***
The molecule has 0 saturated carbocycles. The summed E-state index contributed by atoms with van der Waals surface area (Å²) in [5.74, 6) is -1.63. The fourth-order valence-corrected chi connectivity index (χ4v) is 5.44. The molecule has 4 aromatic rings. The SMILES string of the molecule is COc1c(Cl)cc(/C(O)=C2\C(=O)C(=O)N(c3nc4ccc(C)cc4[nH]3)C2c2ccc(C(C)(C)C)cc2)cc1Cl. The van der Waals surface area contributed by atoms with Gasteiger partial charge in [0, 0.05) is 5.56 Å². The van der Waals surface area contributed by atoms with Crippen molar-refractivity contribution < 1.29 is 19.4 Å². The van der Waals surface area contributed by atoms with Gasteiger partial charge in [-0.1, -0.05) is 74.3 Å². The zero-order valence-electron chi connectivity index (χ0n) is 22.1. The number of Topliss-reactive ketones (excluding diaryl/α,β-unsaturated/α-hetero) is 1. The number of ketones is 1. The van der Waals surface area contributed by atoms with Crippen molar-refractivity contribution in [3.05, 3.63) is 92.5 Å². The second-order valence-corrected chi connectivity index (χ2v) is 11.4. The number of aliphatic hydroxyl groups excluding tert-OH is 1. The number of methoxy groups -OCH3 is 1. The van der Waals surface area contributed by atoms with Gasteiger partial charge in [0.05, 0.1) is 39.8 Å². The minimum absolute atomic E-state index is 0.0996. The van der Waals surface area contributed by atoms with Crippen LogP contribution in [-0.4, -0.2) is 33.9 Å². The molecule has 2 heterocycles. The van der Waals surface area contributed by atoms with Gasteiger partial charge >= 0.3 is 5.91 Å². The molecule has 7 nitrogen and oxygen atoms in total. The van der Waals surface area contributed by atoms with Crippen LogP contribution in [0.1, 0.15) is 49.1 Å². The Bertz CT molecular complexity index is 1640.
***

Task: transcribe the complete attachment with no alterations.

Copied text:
The molecule has 0 saturated carbocycles. The summed E-state index contributed by atoms with van der Waals surface area (Å²) in [5.74, 6) is -1.63. The fourth-order valence-corrected chi connectivity index (χ4v) is 5.44. The molecule has 4 aromatic rings. The SMILES string of the molecule is COc1c(Cl)cc(/C(O)=C2\C(=O)C(=O)N(c3nc4ccc(C)cc4[nH]3)C2c2ccc(C(C)(C)C)cc2)cc1Cl. The van der Waals surface area contributed by atoms with Gasteiger partial charge in [0, 0.05) is 5.56 Å². The van der Waals surface area contributed by atoms with Crippen molar-refractivity contribution < 1.29 is 19.4 Å². The van der Waals surface area contributed by atoms with Gasteiger partial charge in [-0.1, -0.05) is 74.3 Å². The zero-order valence-electron chi connectivity index (χ0n) is 22.1. The number of Topliss-reactive ketones (excluding diaryl/α,β-unsaturated/α-hetero) is 1. The number of ketones is 1. The van der Waals surface area contributed by atoms with Crippen molar-refractivity contribution in [3.05, 3.63) is 92.5 Å². The second-order valence-corrected chi connectivity index (χ2v) is 11.4. The number of aliphatic hydroxyl groups excluding tert-OH is 1. The number of methoxy groups -OCH3 is 1. The van der Waals surface area contributed by atoms with Gasteiger partial charge in [0.05, 0.1) is 39.8 Å². The minimum absolute atomic E-state index is 0.0996. The van der Waals surface area contributed by atoms with Crippen LogP contribution in [-0.4, -0.2) is 33.9 Å². The molecule has 2 heterocycles. The van der Waals surface area contributed by atoms with Gasteiger partial charge >= 0.3 is 5.91 Å². The molecule has 7 nitrogen and oxygen atoms in total. The van der Waals surface area contributed by atoms with Crippen LogP contribution in [0.1, 0.15) is 49.1 Å². The Bertz CT molecular complexity index is 1640.